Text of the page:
Authors: Josephine Myles
Giles drew in great, ragged lungfuls of air between coughs. There were only a couple of feet between him and the safety of land, but each step felt like running a marathon. Setting his foot onto the gunwales and heaving himself up was a mountain climb, weighed down with a leaden burden.
But then arms were helping him, a voice issuing commands, and he released his hold
on everything he loved.
“Come on! Back to the trees, in case the fuel tanks blow.”
Giles vaguely recognised the voice so he followed it through the gloom. Numbness
had invaded his mind and body, turning his limbs to clay and his thoughts to mud.
Smutty couldn’t be… could he?
A tree root caught his foot. Giles stumbled and landed painfully. He wanted to lie
there. To sleep forever. To never feel again. But someone was calling for him with a hoarse voice.
“Giles? Are you okay? Speak to me!”
Giles opened his mouth and something came out. It sounded desolate, but it seemed to satisfy the owner of the voice. Fabian.
“Yes, he’s conscious,” Fabian continued in a brisker tone. “The other casualty is being given CPR… Yeah, Rick seems to know what he’s doing. Says he has a qualification… Hold on, I’ll check.”
Giles cracked his eyes open to see Fabian striding away from him, mobile phone
clamped to his ear. He looked like a chimney sweep, soot blackened and tattered. He dropped to his knees beside something, only a few yards away. A dark shape on the ground. With a red-headed figure kneeling beside it and pushing down rhythmically with both hands.
Giles’s heart tore.
He crawled, heedless of the cold rain now dripping through the shelter of the trees
onto his naked back. He had to be there. To see. To touch. To try and beat Fate just this once.
As he reached them Rick ceased his compressions and tilted Smutty’s head back.
Giles watched as he pinched Smutty’s nose, sealing his lips over those unresponsive ones.
“Stay,” Giles rasped, clutching at Smutty’s hand and clasping it to his heart, is if he could transmit his own life force into that limp body. “Stay with me. Please, please stay!”
Smutty’s chest rose with Rick’s first breath, then deflated.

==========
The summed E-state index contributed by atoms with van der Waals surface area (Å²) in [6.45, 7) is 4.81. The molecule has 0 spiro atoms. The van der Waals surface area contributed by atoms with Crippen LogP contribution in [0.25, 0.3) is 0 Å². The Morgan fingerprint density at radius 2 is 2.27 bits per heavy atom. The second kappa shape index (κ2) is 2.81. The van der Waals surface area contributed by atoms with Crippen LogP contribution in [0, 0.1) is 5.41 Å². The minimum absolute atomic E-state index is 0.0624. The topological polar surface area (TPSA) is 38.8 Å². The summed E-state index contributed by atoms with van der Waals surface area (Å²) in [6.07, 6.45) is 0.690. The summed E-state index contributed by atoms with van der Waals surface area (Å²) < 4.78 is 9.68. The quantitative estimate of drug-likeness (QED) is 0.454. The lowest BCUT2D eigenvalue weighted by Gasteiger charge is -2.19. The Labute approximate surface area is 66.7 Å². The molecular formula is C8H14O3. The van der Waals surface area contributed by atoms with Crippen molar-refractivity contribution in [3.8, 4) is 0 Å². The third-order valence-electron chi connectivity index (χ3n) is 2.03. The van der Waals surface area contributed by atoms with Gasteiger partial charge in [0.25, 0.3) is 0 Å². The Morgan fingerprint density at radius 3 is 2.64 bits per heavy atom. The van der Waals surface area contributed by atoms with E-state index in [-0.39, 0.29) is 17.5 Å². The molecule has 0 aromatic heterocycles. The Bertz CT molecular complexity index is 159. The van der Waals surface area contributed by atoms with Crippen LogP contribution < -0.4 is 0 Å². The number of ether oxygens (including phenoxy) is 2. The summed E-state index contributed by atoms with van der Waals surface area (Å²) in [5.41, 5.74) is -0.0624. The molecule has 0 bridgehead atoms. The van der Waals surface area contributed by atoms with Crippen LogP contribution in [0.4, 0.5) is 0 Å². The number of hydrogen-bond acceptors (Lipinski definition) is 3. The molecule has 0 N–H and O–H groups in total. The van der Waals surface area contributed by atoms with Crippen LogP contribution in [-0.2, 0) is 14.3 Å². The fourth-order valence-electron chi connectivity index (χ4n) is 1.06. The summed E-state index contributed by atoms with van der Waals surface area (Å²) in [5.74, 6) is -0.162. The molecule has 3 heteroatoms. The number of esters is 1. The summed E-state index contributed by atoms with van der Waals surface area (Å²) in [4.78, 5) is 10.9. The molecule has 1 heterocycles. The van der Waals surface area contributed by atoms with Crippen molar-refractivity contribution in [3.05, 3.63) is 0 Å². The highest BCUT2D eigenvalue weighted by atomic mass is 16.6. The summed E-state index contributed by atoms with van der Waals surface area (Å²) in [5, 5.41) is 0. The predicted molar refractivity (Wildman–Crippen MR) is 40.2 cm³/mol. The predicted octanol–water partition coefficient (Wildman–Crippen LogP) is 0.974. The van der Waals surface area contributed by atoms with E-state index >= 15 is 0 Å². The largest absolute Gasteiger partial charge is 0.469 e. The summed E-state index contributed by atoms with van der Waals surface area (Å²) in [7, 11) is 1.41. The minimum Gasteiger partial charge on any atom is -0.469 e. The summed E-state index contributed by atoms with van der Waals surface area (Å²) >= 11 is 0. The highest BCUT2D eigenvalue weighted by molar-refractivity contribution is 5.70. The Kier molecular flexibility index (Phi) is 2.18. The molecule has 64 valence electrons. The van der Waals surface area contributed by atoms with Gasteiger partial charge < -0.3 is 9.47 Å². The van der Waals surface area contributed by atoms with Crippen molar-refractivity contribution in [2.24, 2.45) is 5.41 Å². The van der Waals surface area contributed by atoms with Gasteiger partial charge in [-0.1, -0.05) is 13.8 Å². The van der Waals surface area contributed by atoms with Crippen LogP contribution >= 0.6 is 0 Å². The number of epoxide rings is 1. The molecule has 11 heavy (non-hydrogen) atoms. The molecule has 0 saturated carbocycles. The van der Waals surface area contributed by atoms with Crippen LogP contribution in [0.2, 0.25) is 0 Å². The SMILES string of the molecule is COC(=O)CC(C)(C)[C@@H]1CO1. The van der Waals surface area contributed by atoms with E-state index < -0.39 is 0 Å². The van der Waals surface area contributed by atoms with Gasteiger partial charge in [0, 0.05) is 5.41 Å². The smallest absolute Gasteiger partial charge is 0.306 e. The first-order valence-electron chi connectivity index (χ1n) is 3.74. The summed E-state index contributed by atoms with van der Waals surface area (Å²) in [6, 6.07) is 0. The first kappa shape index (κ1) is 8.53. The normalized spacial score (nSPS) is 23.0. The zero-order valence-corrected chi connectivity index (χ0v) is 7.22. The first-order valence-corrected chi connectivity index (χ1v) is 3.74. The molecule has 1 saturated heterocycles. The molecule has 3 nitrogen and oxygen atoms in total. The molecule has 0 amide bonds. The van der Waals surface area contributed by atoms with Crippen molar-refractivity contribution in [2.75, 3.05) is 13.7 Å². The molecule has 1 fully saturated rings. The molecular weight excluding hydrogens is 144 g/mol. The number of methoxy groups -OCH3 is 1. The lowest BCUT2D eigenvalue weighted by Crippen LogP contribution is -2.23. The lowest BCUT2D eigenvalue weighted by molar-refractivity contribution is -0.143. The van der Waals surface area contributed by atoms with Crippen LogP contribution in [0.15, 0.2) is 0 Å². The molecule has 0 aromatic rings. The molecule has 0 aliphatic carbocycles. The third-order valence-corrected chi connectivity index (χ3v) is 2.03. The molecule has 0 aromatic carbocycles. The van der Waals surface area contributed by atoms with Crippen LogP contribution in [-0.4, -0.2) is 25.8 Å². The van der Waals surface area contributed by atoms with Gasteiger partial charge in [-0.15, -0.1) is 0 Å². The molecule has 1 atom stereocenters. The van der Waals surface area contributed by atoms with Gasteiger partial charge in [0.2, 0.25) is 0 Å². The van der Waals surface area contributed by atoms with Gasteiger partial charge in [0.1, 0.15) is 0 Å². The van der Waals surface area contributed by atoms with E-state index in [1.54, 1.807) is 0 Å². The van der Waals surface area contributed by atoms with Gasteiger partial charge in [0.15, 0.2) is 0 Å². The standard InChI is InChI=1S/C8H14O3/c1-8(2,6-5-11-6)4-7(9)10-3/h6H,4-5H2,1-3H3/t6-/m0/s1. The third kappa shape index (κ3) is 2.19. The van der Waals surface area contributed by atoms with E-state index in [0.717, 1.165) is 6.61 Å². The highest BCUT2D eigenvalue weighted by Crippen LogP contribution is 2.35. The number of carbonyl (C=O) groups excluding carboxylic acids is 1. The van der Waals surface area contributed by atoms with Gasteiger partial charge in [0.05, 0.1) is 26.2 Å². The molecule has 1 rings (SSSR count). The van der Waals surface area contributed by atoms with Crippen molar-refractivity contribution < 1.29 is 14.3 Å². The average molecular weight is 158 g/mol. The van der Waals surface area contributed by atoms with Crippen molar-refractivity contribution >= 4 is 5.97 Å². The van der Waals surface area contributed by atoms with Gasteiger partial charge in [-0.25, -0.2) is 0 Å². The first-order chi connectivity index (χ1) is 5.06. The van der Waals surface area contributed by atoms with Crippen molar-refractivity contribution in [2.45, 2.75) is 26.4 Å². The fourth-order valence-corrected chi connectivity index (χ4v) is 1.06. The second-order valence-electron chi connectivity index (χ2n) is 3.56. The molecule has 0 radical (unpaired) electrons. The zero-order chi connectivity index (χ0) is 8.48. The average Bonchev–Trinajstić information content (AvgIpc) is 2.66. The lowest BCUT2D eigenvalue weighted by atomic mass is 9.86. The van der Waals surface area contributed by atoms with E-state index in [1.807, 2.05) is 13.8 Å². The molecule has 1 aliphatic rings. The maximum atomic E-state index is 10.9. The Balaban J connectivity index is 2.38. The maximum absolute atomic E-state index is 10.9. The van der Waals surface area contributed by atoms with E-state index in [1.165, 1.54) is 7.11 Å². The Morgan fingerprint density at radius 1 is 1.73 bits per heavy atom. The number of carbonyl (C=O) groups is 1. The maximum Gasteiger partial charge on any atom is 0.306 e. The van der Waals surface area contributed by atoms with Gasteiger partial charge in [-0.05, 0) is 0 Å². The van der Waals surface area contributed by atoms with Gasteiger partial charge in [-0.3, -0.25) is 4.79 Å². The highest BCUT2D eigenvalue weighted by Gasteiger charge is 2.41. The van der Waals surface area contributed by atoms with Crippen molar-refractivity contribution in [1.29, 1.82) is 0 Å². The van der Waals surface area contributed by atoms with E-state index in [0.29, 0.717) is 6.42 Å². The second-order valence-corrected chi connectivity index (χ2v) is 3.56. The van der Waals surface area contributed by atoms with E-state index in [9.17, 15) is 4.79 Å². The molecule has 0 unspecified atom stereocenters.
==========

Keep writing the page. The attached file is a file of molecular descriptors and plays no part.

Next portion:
“Smutty! I need you to stay. P-please don’t leave me. I need you—I love you—”
Smutty’s chest rose again as Rick blew into his mouth. It took forever. Long enough
for Giles to babble out his undying love and a thousand sincere promises for the future.
“I’ll even help you with the vegetable garden, I prom—”
Smutty coughed, his body jerking.
Relief flooded Giles. He reached out with greedy arms, knocking Rick aside and
pulling Smutty against his chest.
“Thank you! Oh, thank you, oh God, I can’t believe I nearly lost you.”
Smutty’s breaths came in choking sobs, but as Giles ran gentle hands up and down his back, he gradually calmed.
Giles kissed the top of his head reverently.
Smutty opened his eyes and tilted his head back. His face was smeared with black,
making his eyes gleam brighter than ever.
“Hey,” he whispered. “Did you mean all that?”
Smutty coughed again, but recovered and smiled. “About the gardening. Loving me.
“You heard that? But you were…”
“I heard it. Followed your voice back, didn’t I?”
Giles grinned, his heart straining under the pressure of so much love.
“I meant every word of it.”
“Good. Coz my boat’s buggered. Think I’ll be staying here after all.” Smutty smiled
softly and laced his fingers through Giles’s.
“That your only reason?” Giles asked, trying to keep his voice even but failing
Smutty chuckled, coughed, and leaned his head against Giles’s chest. “There’s this
posh guy I’ve fallen for, too.”
They sat together, watching
blaze like a Viking funeral pyre, immolating the past’s hold over them both. Searing their fears of commitment to flakes of ash, dancing on the wind.
Sirens cut through the air.
Giles eyed the compost heap warily. When Smutty had asked him to turn it, it had
sounded like a simple request. Faced with the steaming midden of kitchen scraps and soiled straw, however, bile rose in his throat. Who would have thought two men and five chickens could generate so much waste in just four months?